News & Insight
November 2012

Find Your Resilience

BC Forbes, one of the greatest business leaders of the past century, was famous for stating, “victory is often nearest when defeat seems inescapable.” Resilience is the quality we need to rely on when our lives and businesses are most challenged. In the aftermath of hurricane Sandy, resilience has been an important characteristic for people to embody. As you can see from the news, many people are facing very difficult times that make them feel vulnerable, unsafe and out of control. Unsure of their future, people respond in various ways - with heightened stress, anger, emotional imbalance, or in extreme cases by completely shutting down. These are times where we need to find our resilience.

Resilience is defined as our ability to “quickly” recover from difficulties. Research has shown that our struggles can define our lives. When asked to recall important emotional events, people remember the negative ones over the positive. It is in our struggle that our true character is defined. Anyone can be a good sport when they are winning. But it is in losing that the true measure of our strength is revealed.

Life can be very hard. Difficulties that are completely out of our control and some that are within our control can devastate our lives and our business. What we need to see in these times is that it’s our true opportunity to rise to the occasion. While we don’t welcome or try to create hardship, hardship is a part of life. We need to deal with it head on.

The good news is that research shows that even if you are not a naturally resilient person, you can learn to develop a resilient mindset and attitude. Here are some quick tips to find the resilience you need to put your best self forward:
Don’t let your challenges derail your dreams. Find your resilience and keep your sights on your goals. You will undoubtedly have struggles and discouraging days, but keep doing what you can to move forward. This sentiment was beautifully expressed in a brother’s eulogy for a member of my community who recently lost her valiant fight against cancer. He talked much of her, but also of her husband, stating, “If one said that the measure of a man’s worth was by how he handled crisis,” her husband “was a giant among men.” Let’s all strive to be giants in our fight to recover from adversity and find resilience.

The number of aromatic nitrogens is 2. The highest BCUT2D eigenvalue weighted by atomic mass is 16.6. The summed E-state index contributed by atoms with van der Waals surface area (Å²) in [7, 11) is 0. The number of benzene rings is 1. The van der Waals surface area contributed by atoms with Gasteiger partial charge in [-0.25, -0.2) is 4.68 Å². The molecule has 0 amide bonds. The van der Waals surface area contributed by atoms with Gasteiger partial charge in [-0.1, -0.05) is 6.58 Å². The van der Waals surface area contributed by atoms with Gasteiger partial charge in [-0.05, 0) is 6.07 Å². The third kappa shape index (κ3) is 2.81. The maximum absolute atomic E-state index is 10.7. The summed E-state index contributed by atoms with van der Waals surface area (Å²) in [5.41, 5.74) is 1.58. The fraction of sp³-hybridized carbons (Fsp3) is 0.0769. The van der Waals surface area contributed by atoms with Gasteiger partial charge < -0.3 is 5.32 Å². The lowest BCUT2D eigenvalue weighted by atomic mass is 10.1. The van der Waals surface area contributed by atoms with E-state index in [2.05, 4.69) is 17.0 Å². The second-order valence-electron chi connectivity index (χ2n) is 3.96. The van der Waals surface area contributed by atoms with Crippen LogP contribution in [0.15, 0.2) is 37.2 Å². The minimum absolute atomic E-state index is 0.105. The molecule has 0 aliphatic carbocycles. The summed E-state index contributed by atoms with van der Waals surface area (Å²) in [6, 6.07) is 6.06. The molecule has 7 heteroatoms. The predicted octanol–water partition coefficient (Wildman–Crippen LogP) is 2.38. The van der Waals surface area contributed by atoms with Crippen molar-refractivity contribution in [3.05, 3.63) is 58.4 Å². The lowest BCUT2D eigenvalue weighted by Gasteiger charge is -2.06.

• Create a winning mindset - Remember that you choose your mindset everyday. You cannot control your circumstance but you can control how to respond to it. Your mental approach is critical to your success. Do you view your struggle as a victim or a survivor? Is your situation a challenge or a paralyzing event? It is critical to not view your adversity as a negative reflection on your own abilities or self-worth.
  • Tackle problems one at a time - When in the throws of difficult situations, it is easy to feel overwhelmed and feel that the impossible cannot be achieved. In these circumstances, it is critical to take everything one day at a time. Be proactive and address each problem as it arises. The road to success happens one small step at a time.
  • Visualize your success - Visualize the success you want to achieve. A famous study was conducted by the University of Chicago with basketball players to prove the power of visualization. It consisted of three basketball teams. Team 1 was instructed to go to the gym every day for one hour and practice throwing free throws. Team 2 only had a visualization period whereby players envisioned themselves successfully shooting hoops: no physical practice was allowed. Team 3 was instructed to play no basketball whatsoever neither mentally nor physically for the month. When the month had passed, the three groups were assessed to determine if their shooting had been affected. The team who had neither mental nor physical practice had dis-improved. The team who engaged in just physical practice had a 24% improvement rate. Amazingly, the team who had only visualized themselves throwing successful free throws had improved by 23%.
  • Stop feeling sorry for yourself - To grieve and mourn your loss is an important part of your recovery. But only feeling sorry for yourself will slow that process. John Walsh suffered one of the greatest of hardships when his 6-year-old son was kidnapped and murdered in 1981. Although he was devastated, he went on to start “America’s Most Wanted” TV show which has contributed to the capture of over 1,000 fugitives and criminals.
  • Remove judgment - Everyone is not going through your battle. In some cases, only you will really understand the depth of your struggle. It is important that you stop judging the people around you who are trying to help or are moving on with their lives; it is only a distraction from finding your resilience and working toward your recovery.
  • Create support systems - There are people who are willing to help and can. Allow them into your life. Share your emotional burden and lean within reason on people who can help, knowing that this is not going to fix the problem but may alleviate some of the stress.

WJM Faculty member Liz Bentley is an Executive Coach who works with clients to help them visualize and achieve their work goals. Drawing upon her background in psychology, 10 years of experience in sales and a lifetime of experience in competitive sports, Liz has a unique appreciation of mindset and the power it has to change patterns of behavior.

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